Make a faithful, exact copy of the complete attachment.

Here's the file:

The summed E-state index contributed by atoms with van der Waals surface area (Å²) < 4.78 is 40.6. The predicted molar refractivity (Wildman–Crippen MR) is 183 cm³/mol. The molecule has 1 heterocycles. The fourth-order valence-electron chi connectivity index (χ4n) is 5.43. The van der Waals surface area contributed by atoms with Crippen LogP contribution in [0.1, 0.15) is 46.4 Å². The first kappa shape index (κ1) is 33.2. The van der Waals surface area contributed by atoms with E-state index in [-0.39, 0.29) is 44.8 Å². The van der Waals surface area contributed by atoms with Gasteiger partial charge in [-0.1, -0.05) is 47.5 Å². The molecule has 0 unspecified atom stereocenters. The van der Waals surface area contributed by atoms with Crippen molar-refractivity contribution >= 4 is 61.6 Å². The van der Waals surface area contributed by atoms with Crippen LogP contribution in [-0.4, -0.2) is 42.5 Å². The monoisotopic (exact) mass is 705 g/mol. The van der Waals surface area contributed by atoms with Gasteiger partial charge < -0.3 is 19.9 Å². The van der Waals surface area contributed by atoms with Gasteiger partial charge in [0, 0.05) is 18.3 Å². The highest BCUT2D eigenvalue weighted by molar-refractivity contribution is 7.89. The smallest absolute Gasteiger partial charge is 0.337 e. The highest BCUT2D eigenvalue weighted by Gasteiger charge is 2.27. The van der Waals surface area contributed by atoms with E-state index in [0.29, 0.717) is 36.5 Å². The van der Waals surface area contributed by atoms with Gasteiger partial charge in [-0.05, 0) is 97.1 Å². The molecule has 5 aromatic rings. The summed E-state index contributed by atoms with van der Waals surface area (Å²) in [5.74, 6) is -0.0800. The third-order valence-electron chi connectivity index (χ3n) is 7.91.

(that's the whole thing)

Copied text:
The summed E-state index contributed by atoms with van der Waals surface area (Å²) < 4.78 is 40.6. The predicted molar refractivity (Wildman–Crippen MR) is 183 cm³/mol. The molecule has 1 heterocycles. The fourth-order valence-electron chi connectivity index (χ4n) is 5.43. The van der Waals surface area contributed by atoms with Crippen LogP contribution in [0.1, 0.15) is 46.4 Å². The first kappa shape index (κ1) is 33.2. The van der Waals surface area contributed by atoms with E-state index in [-0.39, 0.29) is 44.8 Å². The van der Waals surface area contributed by atoms with Gasteiger partial charge in [-0.1, -0.05) is 47.5 Å². The molecule has 0 unspecified atom stereocenters. The van der Waals surface area contributed by atoms with Crippen molar-refractivity contribution >= 4 is 61.6 Å². The van der Waals surface area contributed by atoms with Crippen LogP contribution in [-0.4, -0.2) is 42.5 Å². The monoisotopic (exact) mass is 705 g/mol. The van der Waals surface area contributed by atoms with Gasteiger partial charge < -0.3 is 19.9 Å². The van der Waals surface area contributed by atoms with Gasteiger partial charge in [0, 0.05) is 18.3 Å². The highest BCUT2D eigenvalue weighted by molar-refractivity contribution is 7.89. The smallest absolute Gasteiger partial charge is 0.337 e. The highest BCUT2D eigenvalue weighted by Gasteiger charge is 2.27. The van der Waals surface area contributed by atoms with E-state index in [0.29, 0.717) is 36.5 Å². The van der Waals surface area contributed by atoms with Gasteiger partial charge in [-0.05, 0) is 97.1 Å². The molecule has 5 aromatic rings. The summed E-state index contributed by atoms with van der Waals surface area (Å²) in [5.74, 6) is -0.0800. The third-order valence-electron chi connectivity index (χ3n) is 7.91.